On the occasion of The International Day to End Impunity, DCMF spoke to Guy Berger, Director for Freedom of Expression and Media Development at UNESCO, on the UN’s action plan to eradicate impunity and the outcomes of the conference held on Nov 22-23 in Vienna.
Even though there is a lot of talk about the threat of impunity, Guy Berger told DCMF: “It is not entirely clear from the date that the rate of impunity is actually increasing, but even if not, this problem continues to be a major contributor to the vicious cycle of journalists being killed.”
Berger discussed the element of fear present in society and how people fear speaking out.
“The response to this is to send a message to killers and would-be killers: there will be legal consequences for crimes against freedom of expression - and so impunity should be a priority to address,” he said. “ The rule of law is especially important to enforce in this is very visible arena.”
In 2012, there has been an increase in the number of deaths of journalists with Syria declared the most dangerous country in the world for media workers. So far, 81 journalists, citizen journalists and media activists have been killed since the anti-regime protests began in early 2011.
With an increasing number of journalists being killed in armed conflicts, can these killings be described as war crimes?
Berger explained that “Security Council Resolution 1738 already requires member states to respect the rights of journalists in conflict situations. The matter now is to ensure implementation.”
However, in many other countries war is not the reason for journalists being killed. Many are killed for reporting on local issues and not conforming to censorship, he said.
“There is a growing consensus that anyone exercising freedom of expression needs protection, and that those who use this right to journalism need particular protection - whether they are formally employed as journalists or whether they are part-time bloggers or citizen journalists,” he noted.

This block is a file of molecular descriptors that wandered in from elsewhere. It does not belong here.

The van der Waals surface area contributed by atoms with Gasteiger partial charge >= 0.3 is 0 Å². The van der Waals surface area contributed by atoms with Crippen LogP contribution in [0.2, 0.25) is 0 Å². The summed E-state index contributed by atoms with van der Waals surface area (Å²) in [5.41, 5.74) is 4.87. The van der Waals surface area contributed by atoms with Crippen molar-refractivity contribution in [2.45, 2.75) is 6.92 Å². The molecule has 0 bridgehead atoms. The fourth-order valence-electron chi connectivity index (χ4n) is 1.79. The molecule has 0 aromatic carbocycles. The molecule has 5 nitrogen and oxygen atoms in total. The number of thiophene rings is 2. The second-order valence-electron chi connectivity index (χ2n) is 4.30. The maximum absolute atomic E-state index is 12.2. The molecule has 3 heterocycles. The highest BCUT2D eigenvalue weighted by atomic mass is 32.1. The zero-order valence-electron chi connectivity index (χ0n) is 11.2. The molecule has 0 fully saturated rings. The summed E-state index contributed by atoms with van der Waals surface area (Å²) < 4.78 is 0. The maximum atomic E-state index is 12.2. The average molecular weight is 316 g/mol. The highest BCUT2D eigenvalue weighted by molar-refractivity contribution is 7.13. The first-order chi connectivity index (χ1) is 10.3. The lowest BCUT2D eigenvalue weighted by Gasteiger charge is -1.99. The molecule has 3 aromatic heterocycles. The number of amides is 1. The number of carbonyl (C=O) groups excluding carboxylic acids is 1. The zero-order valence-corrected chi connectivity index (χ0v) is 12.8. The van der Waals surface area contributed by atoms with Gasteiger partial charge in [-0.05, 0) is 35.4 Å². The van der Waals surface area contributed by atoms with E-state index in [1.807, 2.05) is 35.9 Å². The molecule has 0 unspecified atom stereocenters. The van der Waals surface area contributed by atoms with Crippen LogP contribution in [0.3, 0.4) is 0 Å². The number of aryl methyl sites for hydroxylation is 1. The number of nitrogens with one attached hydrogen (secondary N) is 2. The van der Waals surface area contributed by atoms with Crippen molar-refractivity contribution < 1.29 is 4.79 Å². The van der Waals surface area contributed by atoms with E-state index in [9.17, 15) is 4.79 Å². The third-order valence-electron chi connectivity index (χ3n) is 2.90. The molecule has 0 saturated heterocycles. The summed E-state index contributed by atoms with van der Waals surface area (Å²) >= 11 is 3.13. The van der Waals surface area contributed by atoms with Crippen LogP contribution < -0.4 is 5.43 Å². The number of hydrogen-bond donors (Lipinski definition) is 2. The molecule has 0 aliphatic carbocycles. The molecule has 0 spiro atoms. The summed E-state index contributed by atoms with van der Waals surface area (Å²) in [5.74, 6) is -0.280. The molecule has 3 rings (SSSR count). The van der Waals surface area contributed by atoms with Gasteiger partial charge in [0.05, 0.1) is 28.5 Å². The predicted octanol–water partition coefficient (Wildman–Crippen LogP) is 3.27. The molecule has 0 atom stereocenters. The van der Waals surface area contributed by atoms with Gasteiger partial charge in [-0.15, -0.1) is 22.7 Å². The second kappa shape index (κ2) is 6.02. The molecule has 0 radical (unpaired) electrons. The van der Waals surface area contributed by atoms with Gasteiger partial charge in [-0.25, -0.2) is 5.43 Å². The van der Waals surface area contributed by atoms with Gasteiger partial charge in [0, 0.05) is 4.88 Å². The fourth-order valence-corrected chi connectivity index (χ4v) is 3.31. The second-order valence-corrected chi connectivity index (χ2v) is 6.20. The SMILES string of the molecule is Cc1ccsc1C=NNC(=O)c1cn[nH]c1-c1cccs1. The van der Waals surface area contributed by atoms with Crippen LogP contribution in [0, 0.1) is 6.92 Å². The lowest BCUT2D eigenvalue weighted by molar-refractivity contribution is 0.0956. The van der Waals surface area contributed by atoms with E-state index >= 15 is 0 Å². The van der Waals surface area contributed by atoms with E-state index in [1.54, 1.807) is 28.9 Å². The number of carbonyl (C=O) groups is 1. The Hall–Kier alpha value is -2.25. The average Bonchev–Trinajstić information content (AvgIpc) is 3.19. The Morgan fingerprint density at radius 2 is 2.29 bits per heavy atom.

To end violence against journalists and to combat impunity, the United Nations Chief Executives Board approved the first ever UN Plan of Action on the Safety of Journalists and the Issue of Impunity, in April 2012, in a process spearheaded by UNESCO.
DCMF’s Director Jan Keulen attended the the 2nd UN Inter-Agency Meeting on the Safety of Journalists and the Issue of Impunity on 22 and 23 November in Vienna. Keulen presented an open letter at the conference asking international bodies to take a stand against the ongoing injustice directed towards journalists, citizen journalists and other members of the media in Syria, highlighting the urgent needs for steps to be taken.
Berger explained that the outcomes of the conference will be to adopt “a document of some 120 specific actions covering the diverse steps that are needed for a holistic response to the problem. These range from research, monitoring, training, law reform, awareness raising, etc. by UN agencies and many partners. It includes a review mechanism, so there is accountability.”
“The UN Plan helps to boost political will in this regard, and it mobilises training and support for law-reform to back up those states who wish to take advantage of this,” said Berger, adding that “no government likes to be known internationally as presiding over a country that has a bad record in terms of attacks on journalists.”
Berger stressed that promoting public awareness is essential to bringing about a change within communities, so that they will “not tolerate in their midst the existence of killers of journalists.”
Click here to see Doha Centre for Media Freedom's report on "The Threat of Impuniity."